Refugee health-care advocates criticize government inaction
Lawyer for doctors, refugee advocates to argue government avoiding compliance with November decision
The federal government hasn't complied with a court ruling that reinstated health care for refugee claimants, advocates are set to argue in court next week, returning to a fight they thought they'd won last July.
Lorne Waldman, a lawyer for Canadian Doctors for Refugee Care, will be back in Federal Court on Tuesday to try to force the government to comply with a July 2014 decision that reversed changes to refugee health care introduced two years earlier.
- The federal government's court-case losing streak
- Refugee health care temporarily restored in most categories
- Federal government to appeal ruling reversing 'cruel' cuts to refugee health
In 2012, the federal government decreased the level of health care to which refugee claimants were entitled, arguing the government shouldn't pay for health care for "bogus" refugee claimants.
Canadian doctors took issue with the government's distinction between "bogus" and "genuine" refugees, arguing that the changes brought in 2012 also applied to those claimants whose applications are being processed and who are in the queue waiting for a hearing.
The Federal Court found the move was "cruel and unusual" because it jeopardizes refugees' health and shocks the conscience of Canadians.
Judge Anne Mactavish ruled the federal cabinet has the power to make such changes and that the procedure was fair, but that the 2012 modifications put lives at risk, including the lives of children.
Mactavish gave the government until Nov. 4 to reinstate the health care. The government waited until the last possible day to return some health care to refugees pending its appeal to the Federal Court of Appeal.
Mactavish's ruling also rolled back a change the Conservatives made to a 1957 Cabinet order that provided for refugee health care. The government had repealed that measure when it made the changes in 2012.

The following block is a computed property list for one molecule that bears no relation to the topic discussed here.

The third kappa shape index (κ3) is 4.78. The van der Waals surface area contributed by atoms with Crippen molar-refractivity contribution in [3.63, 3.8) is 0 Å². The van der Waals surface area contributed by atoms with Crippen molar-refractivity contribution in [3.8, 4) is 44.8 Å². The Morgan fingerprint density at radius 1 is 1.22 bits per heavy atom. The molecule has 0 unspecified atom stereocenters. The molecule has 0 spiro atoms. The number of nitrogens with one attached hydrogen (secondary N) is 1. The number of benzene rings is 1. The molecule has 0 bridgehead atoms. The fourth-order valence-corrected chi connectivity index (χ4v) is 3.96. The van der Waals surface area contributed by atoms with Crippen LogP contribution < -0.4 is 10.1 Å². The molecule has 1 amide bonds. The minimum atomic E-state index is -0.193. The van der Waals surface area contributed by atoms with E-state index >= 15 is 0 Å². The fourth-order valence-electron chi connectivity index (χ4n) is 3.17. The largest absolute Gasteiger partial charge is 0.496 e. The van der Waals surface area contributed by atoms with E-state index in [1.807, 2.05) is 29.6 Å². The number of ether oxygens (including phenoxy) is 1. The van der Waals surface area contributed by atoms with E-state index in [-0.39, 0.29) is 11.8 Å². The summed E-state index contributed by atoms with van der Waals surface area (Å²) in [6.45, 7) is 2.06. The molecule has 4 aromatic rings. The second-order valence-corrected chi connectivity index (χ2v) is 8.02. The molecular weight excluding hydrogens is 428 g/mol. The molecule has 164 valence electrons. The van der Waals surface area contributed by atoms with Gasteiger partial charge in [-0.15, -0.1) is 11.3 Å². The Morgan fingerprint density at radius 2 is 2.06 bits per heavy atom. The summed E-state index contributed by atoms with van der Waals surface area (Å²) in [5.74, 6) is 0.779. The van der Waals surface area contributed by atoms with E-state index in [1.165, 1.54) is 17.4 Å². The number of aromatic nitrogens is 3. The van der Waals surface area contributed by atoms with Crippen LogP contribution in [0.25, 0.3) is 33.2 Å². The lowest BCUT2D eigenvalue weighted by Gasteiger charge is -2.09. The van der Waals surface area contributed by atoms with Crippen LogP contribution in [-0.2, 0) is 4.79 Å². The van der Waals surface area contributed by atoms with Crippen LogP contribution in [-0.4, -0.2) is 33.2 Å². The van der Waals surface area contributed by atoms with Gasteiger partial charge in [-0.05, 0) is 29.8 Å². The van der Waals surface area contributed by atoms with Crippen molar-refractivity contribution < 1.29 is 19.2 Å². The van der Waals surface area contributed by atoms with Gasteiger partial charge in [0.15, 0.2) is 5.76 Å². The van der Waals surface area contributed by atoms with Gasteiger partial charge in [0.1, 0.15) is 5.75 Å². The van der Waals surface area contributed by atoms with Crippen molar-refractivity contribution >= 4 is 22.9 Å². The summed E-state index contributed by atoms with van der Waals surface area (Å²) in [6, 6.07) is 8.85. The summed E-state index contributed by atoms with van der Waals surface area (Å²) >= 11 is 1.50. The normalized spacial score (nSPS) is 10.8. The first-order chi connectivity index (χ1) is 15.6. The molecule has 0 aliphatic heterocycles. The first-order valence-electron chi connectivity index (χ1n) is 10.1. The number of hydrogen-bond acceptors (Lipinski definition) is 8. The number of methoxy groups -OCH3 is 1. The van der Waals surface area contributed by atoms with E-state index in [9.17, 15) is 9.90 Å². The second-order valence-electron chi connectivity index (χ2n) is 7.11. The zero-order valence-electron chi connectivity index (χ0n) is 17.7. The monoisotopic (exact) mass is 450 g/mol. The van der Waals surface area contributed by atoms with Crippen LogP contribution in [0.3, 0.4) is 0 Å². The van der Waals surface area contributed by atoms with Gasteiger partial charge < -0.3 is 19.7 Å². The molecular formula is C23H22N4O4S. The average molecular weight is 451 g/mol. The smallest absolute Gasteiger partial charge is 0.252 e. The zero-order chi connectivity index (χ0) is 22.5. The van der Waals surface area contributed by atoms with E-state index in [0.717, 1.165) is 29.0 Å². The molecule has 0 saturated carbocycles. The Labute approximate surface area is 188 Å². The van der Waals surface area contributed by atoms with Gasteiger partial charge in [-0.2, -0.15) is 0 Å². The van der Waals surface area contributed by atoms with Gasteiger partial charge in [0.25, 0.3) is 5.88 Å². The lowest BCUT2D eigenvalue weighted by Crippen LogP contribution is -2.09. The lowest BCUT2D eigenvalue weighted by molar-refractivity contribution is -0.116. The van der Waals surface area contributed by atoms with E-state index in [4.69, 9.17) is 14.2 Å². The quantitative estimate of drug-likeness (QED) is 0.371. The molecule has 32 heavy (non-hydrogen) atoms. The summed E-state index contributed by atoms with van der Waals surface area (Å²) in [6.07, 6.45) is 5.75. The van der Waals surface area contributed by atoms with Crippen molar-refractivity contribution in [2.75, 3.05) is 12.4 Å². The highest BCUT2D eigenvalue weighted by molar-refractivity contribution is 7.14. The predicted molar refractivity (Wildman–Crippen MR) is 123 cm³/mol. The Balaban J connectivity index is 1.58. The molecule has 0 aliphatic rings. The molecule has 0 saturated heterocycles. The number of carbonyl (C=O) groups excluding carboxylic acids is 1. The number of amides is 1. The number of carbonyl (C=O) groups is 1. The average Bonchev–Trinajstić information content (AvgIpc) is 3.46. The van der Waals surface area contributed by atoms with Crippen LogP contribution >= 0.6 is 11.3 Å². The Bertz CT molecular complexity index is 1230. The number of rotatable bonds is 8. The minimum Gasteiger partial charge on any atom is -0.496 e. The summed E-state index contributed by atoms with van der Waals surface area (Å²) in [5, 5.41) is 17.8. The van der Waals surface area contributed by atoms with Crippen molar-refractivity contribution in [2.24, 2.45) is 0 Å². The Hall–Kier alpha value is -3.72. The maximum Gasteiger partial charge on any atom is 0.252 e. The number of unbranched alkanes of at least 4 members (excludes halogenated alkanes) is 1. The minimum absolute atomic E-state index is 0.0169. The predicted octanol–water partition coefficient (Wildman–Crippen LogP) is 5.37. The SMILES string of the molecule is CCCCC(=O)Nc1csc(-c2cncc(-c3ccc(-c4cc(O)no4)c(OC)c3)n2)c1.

Government appealing 'flawed' ruling
The Canadian Association of Refugee Lawyers and the Canadian Doctors for Refugee Care, however, say the government re-repealed that measure on Nov. 6, 2014, only two days after it was supposed to restore the health coverage.
The advocates first pointed out the return to the repealed measure in December, but the Canadian Medical Association Journal drew attention to it in an article published Wednesday.
Waldman said the Federal Court was clear the government was supposed to restore the pre-2012 coverage. He's filed a motion to the court asking for a finding that the government has breached the court order.
A spokesman for Immigration Minister Chris Alexander declined an interview request and responded by email. He called the court ruling "flawed."
"Our government is defending the interests of Canadian taxpayers as well as the integrity of our refugee determination system," Kevin Menard wrote.
"We have implemented temporary health-care measures as per the Federal Court’s ruling on Nov. 5. Regrettably, the Federal Court’s ruling is costing taxpayers an extra $4 million a year."
Government showing 'contempt'
Dr. Philip Berger, one of the founders of Canadian Doctors for Refugee Health, says the government showed contempt for refugee claimants and doctors and is now extending that contempt to the Federal Court.
"There's nothing the federal government says about refugee health that can be believed," he said.
"The costs have simply been downloaded to the provinces and to hospitals who must see people in emergency departments and doctors who are prepared to provide coverage for free."
The lack of early intervention also costs more as problems get worse, said Berger, the medical director of inner-city health at St. Michael's Hospital in Toronto.
The original Federal Court case covered a number of specific examples of refugee claimants being denied health care, including a woman in labour who was denied an epidural.
"What the government underestimates is that we, the doctors, are more stubborn than they are, but our cause is just and theirs is not," Berger said.